I've wondered sometimes why almost all the nail salons I pass on local streets appear to be owned and/or staffed and/or run by Vietnamese. I've just learned how that came about. Apparently a US actress, Tippi Hedren, was behind it all.
Forty years ago, the Hollywood actor traveled to Hope Village, a Vietnamese refugee camp near Sacramento, California, to meet with a group of women who had recently fled the takeover of South Vietnam by the armed forces of Communist leader Ho Chi Minh. Hedren was aware of the difficulties the refugees had faced and had been trying before her visit to think of a skill or trade she could help the women learn so they could support themselves in their adopted country. When she met with the group, she was surprised to find they were enamored with her manicure.
“We were trying to find vocations for them. I brought in seamstresses and typists—any way for them to learn something,” she told the BBC. “And they loved my fingernails.”
Thuan Le was there for the lightbulb moment. “A group of us were standing close to her and saw that her nails were so beautiful,” she recalled to TakePart. “We talked to each other and said they looked so pretty. I looked in [Hedren’s] eyes and knew she was thinking something. She said, ‘Ah, maybe you can learn nails.’ And we looked at each other and she said, ‘Yes, manicures!’ ”
Hedren flew in her own beautician and enlisted a local beauty school to teach 20 of the women how to execute the perfect manicure. Many of these women later settled in Southern California, where they soon were offering manicure services at a lower price than the existing competition. This quickly and dramatically changed the face of the industry in the region. Manicures and pedicures that cost upwards of $50 in luxury salons can cost 30 to 50 percent less at a Vietnamese American–owned salon, according to trade publication Nails. Today, the nail industry is worth $8 billion, and 80 percent of nail technicians in Southern California are Vietnamese (51 percent across the U.S.). Many of them are direct descendants of the 20 women Hedren met with that fateful day in Sacramento, according to the BBC.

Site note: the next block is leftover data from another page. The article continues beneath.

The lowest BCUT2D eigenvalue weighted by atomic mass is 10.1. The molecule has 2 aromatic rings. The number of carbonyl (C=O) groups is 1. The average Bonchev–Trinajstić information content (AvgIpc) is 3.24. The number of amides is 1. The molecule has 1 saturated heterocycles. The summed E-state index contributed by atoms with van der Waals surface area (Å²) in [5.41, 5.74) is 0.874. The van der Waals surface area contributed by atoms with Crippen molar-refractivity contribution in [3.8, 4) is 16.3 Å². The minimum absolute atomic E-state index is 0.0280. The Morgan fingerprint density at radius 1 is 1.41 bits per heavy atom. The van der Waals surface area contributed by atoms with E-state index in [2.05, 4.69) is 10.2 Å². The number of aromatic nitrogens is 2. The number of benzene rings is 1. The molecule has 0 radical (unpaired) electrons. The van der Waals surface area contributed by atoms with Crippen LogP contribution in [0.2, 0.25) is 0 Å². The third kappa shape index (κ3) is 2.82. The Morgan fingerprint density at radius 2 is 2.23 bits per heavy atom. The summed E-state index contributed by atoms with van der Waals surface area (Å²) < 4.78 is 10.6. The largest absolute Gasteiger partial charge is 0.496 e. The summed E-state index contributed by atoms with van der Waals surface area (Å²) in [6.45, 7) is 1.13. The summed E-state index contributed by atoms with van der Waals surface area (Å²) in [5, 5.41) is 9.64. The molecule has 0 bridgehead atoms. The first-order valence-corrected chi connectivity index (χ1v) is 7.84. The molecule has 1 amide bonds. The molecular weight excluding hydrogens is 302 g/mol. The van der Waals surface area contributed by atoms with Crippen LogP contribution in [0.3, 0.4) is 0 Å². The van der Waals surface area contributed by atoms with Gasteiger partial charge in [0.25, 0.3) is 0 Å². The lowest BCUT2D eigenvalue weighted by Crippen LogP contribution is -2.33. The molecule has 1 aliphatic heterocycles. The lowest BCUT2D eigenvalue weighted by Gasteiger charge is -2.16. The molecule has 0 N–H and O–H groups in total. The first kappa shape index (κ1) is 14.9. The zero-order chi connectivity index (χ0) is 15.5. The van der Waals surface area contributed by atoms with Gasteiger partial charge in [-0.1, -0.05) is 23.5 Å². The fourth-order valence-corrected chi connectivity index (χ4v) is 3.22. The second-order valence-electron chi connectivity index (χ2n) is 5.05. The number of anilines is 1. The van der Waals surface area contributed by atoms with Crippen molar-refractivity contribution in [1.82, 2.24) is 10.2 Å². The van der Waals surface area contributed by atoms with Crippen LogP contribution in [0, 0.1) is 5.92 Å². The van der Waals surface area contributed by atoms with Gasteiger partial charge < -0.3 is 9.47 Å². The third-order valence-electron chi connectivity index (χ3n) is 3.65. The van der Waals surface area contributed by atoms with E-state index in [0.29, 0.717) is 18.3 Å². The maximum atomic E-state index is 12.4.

There's more at the link. Interesting reading, particularly how reliant the Vietnamese economy has become on funds remitted to family members by their relatives overseas. Every time you have your nails done, you may be part of the process.
I remember reading about the Vietnamese 'boat people', refugees trying to escape Communism after the fall of South Vietnam. I'd never have thought that one of the consequences was a virtual lock on the nail salon business in the USA by their descendants.